Fact Check – National Archives and Records Administration says it handles all of Obama’s presidential records, contrary to online claims

Claims that the Obama Foundation keeps classified documents in an “abandoned furniture warehouse” contradict official statements and protocol regarding where the documents are kept. The National Archives and Records Administration (NARA) said it screens and controls classified and unclassified records relating to the Obama administration in accordance with federal law.

Articles (here) and social media posts (here) (here) referencing a 2018 letter (here) signed by a representative of the Obama Foundation, which outlines the foundation’s agreement to provide financial resources to “digitize, move, and store archives” to build Obama’s Presidential Library. (here)

Social media posts highlight the following section, which mentions “classified and unclassified” documents and artifacts:

“The Obama Foundation agrees to transfer up to three million three hundred thousand dollars ($3,300,000) to the National Archives Trust Fund (NATF) to support the transfer of classified and unclassified Obama presidential documents and artifacts from Hoffman Estates to NARA-controlled facilities that comply with the agency’s archiving standards for these documents and artifacts, and for the modification of these spaces. »

This has led some users to allege that the Hoffman Estates facility in Chicago is administered by the Obama Foundation and currently holds classified records. Both statements are false.

NARA’s public statements regarding Obama’s presidential records can be viewed (here).

WHO CONTROLS THE FILES?

According to the agency, after the end of the Obama administration in 2017, NARA took “legal and physical custody of Obama’s presidential records,” as provided for in the Presidential Records Act (PRA), a federal statute. which states that the United States “reserves and retains complete ownership, possession, and control of the Presidential Records” (here).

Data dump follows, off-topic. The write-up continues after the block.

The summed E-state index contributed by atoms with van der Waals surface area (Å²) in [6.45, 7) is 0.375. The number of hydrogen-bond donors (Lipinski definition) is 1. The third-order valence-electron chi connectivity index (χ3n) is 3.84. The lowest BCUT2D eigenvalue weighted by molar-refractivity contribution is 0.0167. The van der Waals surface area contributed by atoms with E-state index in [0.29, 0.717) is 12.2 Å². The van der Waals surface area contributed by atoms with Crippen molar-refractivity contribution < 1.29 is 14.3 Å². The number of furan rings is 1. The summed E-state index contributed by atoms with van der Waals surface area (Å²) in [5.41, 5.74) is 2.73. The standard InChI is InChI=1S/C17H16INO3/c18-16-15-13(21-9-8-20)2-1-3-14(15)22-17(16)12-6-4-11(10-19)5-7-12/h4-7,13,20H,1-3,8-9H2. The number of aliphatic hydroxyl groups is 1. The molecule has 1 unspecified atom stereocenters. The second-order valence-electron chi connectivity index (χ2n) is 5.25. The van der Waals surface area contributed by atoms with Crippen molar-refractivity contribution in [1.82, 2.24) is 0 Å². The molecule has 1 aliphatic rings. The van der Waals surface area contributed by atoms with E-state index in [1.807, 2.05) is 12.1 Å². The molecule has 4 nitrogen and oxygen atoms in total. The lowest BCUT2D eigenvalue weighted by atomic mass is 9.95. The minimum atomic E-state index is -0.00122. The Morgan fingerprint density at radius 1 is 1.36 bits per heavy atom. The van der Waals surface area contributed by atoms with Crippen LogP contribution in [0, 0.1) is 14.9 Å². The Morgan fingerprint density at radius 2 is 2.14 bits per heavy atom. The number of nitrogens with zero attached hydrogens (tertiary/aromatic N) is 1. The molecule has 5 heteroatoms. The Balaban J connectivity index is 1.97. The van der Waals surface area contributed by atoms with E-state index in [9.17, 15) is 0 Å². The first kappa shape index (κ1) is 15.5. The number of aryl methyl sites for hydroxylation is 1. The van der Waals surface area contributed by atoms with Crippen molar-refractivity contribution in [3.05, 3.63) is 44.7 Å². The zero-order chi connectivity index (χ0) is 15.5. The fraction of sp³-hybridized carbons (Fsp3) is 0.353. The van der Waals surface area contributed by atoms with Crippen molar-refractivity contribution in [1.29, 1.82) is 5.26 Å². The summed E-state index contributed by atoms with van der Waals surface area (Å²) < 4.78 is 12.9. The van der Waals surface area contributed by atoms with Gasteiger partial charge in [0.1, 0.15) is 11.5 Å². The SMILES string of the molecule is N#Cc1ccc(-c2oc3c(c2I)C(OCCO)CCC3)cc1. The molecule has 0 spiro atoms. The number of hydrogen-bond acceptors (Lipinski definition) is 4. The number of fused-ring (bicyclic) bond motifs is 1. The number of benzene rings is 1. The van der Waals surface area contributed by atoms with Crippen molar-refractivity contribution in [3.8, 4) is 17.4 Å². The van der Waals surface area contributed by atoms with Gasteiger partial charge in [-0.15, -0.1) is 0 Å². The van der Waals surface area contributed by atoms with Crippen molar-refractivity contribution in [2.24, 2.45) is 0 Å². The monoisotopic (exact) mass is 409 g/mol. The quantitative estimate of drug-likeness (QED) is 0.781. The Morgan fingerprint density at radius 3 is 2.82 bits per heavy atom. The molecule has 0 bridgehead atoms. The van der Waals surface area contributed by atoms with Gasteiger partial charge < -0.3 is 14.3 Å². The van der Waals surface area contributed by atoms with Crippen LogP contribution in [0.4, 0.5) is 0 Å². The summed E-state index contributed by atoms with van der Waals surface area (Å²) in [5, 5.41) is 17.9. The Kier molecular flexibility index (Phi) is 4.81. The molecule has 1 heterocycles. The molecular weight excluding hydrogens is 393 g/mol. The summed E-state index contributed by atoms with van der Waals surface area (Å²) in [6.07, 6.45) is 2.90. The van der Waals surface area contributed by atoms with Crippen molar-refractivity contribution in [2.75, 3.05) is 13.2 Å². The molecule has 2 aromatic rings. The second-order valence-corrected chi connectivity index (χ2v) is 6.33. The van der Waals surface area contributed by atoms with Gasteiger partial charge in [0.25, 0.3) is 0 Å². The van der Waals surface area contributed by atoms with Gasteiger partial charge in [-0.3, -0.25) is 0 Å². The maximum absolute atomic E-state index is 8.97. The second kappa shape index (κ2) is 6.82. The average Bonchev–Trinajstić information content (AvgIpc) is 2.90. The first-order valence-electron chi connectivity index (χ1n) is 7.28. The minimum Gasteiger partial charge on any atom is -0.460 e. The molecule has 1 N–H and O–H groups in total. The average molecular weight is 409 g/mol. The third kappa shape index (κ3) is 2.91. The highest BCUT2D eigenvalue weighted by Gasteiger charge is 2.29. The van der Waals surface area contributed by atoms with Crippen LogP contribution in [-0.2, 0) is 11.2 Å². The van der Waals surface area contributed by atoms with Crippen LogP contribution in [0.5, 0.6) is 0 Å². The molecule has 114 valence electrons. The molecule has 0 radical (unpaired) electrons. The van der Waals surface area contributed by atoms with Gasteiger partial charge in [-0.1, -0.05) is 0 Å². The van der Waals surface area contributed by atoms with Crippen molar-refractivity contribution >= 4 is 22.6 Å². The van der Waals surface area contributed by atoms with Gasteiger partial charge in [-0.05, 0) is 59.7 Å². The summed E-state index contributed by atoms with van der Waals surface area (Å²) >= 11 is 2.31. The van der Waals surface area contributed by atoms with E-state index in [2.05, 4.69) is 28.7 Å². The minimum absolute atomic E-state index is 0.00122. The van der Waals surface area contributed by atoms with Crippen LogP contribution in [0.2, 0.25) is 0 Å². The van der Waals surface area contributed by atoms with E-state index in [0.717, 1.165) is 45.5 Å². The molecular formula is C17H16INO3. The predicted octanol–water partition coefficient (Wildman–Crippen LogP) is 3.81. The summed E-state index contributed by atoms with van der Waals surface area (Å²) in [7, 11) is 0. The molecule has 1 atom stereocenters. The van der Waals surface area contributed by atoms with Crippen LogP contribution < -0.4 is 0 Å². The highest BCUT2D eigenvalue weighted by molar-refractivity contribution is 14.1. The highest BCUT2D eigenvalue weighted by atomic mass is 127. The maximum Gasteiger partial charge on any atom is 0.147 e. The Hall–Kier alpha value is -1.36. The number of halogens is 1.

The Hoffman Estates facility once stored classified records, “in a properly secured compartment inside the facility,” according to NARA. But because Obama’s presidential library will be digital (www.obamalibrary.gov/about-us) (www.obama.org/obama-archives/), the agency has moved Obama’s classified records to another managed facility. by NARA in Washington, DC.

About 30 million pages of unclassified documents were moved to the Chicago facility, also administered exclusively by NARA, and remain there according to the agency.

In a separate statement, NARA clarified that the Obama Foundation had provided them with funds “to help convert the Hoffman Estates facility to cover some of the expenses of moving classified documents, but the foundation never had possession. or document control”.

THE LOCATION

It’s true that the Hoffman Estates facility in Chicago, Illinois (here) was formerly a furniture store (here) (goo.gl/maps/PBCiLAU2FNdGTDYUA) (see Yelp entry: here) – as some posts claim in line.

In 2016 outlets like The Chicago Tribune (here) and The Daily Herald (here) reported on the future use of the facility, stating that the materials would be kept there until the Barack Obama Presidential Center is completed. Both reports mention that NARA workers would handle the files. While the initial lease was set for six years, it was extended until 2026, the Daily Herald reported on August 3, 2022 (here).

The Obama Foundation did not immediately respond to Reuters’ request for comment.

Reuters contacted the PJ Media website, one of the news outlets that reported allegations that the Obama Foundation is keeping classified documents. They have since deleted their post (here) and posted a correction (here)

VERDICT

Fake. The National Archives and Records Administration (NARA) said it had sole control of all of Obama’s presidential records. The foundation provided NARA with funds to adapt a facility in Chicago, a former furniture store, to store the records and to transport classified records to another NARA-controlled location, the agency said.

This article was produced by the Reuters Fact Check team. Learn more about our fact-checking work here.